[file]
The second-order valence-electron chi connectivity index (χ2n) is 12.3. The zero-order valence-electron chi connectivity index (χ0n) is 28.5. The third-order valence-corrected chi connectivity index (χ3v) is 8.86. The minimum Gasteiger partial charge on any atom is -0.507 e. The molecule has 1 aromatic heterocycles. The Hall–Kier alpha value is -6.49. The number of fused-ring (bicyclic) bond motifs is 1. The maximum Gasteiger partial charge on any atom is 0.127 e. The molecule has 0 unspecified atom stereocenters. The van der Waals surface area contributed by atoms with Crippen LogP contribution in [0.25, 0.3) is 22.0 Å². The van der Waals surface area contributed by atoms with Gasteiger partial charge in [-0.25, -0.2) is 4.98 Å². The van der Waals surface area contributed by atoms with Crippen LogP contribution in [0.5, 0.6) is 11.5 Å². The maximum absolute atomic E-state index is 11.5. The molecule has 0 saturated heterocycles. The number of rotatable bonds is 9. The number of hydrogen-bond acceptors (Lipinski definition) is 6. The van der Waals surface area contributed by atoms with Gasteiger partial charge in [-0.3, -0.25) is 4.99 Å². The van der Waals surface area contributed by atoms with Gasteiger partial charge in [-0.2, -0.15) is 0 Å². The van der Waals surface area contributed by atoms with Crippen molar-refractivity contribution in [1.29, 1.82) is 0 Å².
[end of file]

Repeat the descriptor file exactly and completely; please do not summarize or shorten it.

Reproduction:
The second-order valence-electron chi connectivity index (χ2n) is 12.3. The zero-order valence-electron chi connectivity index (χ0n) is 28.5. The third-order valence-corrected chi connectivity index (χ3v) is 8.86. The minimum Gasteiger partial charge on any atom is -0.507 e. The molecule has 1 aromatic heterocycles. The Hall–Kier alpha value is -6.49. The number of fused-ring (bicyclic) bond motifs is 1. The maximum Gasteiger partial charge on any atom is 0.127 e. The molecule has 0 unspecified atom stereocenters. The van der Waals surface area contributed by atoms with Crippen LogP contribution in [0.25, 0.3) is 22.0 Å². The van der Waals surface area contributed by atoms with Gasteiger partial charge in [-0.25, -0.2) is 4.98 Å². The van der Waals surface area contributed by atoms with Crippen LogP contribution in [0.5, 0.6) is 11.5 Å². The maximum absolute atomic E-state index is 11.5. The molecule has 0 saturated heterocycles. The number of rotatable bonds is 9. The number of hydrogen-bond acceptors (Lipinski definition) is 6. The van der Waals surface area contributed by atoms with Gasteiger partial charge in [-0.3, -0.25) is 4.99 Å². The van der Waals surface area contributed by atoms with Gasteiger partial charge in [-0.2, -0.15) is 0 Å². The van der Waals surface area contributed by atoms with Crippen molar-refractivity contribution in [1.29, 1.82) is 0 Å².